In the missile-bombarded area surrounding the Gaza Strip, construction of houses is booming. Ministry of Construction and Housing director of village affairs Osnat Kimchi says that the village affairs department has developed a toolbox to encourage families to move to outlying rural areas. These families receive subsidies for development of the lots that can amount to up to 70% of the cost. "Following Operation Protective Edge, the government made a decision designed to strengthen the communities around the Gaza Strip, in which the communities receive lots at no cost. In other words, we subsidized the entire cost of development up to a ceiling of NIS 180,000. All they had to do was come and build theire homes," she said.
Results soon followed. Martin Siorno, owner of the Meshakim Banegev agency, which markets lots and private homes, reports a leap in demand for lots in the area, which is marked as one of the most dangerous areas in Israel. "There are a number of house models available for you to choose, and to sum things up, you can build a house at a total cost of NIS 800,000-840,000," he says.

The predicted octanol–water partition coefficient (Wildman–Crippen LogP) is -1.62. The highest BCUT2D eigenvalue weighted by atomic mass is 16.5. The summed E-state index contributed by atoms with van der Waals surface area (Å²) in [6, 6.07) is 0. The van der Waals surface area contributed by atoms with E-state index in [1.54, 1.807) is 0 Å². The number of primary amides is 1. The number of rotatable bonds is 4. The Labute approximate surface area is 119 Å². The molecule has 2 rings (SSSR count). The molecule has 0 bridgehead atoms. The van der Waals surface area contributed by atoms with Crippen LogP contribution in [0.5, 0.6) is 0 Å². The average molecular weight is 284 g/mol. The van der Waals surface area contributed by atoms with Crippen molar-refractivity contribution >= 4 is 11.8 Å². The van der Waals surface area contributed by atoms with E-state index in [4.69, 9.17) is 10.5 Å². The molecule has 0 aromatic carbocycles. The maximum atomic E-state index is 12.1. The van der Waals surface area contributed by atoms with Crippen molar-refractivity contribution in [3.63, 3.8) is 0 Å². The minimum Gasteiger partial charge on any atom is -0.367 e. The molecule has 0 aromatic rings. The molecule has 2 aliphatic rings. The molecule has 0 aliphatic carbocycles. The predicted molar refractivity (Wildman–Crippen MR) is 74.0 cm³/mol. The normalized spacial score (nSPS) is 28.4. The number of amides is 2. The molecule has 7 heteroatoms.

Who is moving to the area next to the Gaza Strip? "The people moving are young families from the central region. We asked one of the new women residents, 'What brings you to Kfar Aza, with all the missiles?' She answered that she had raised her children in Petah Tikva, and didn't let them ride their bicycles on the street. As for the missiles, she said that there were two days of red alert a month, but the children moved around outside by themselves the rest of the month, and she wasn't worried."
Kimchi also notes the strengthening of Sderot as a significant factor in strengthening the rural communities near the Gaza Strip. "Sderot itself became stronger by absorbing many young families. Residents of the villages around it do their shopping in Sderot and go to the movies, theater, and hobbies there. It's the big city for them, and it's a model for how a central city and rural communities reinforce each other," she says.
Kimchi mentions occasional criticism of this project because of the land that is supposedly being wasted, but she responds simply that there is no other way to bring new residents to such places.
Published by Globes, Israel business news - en.globes.co.il - on December 31, 2019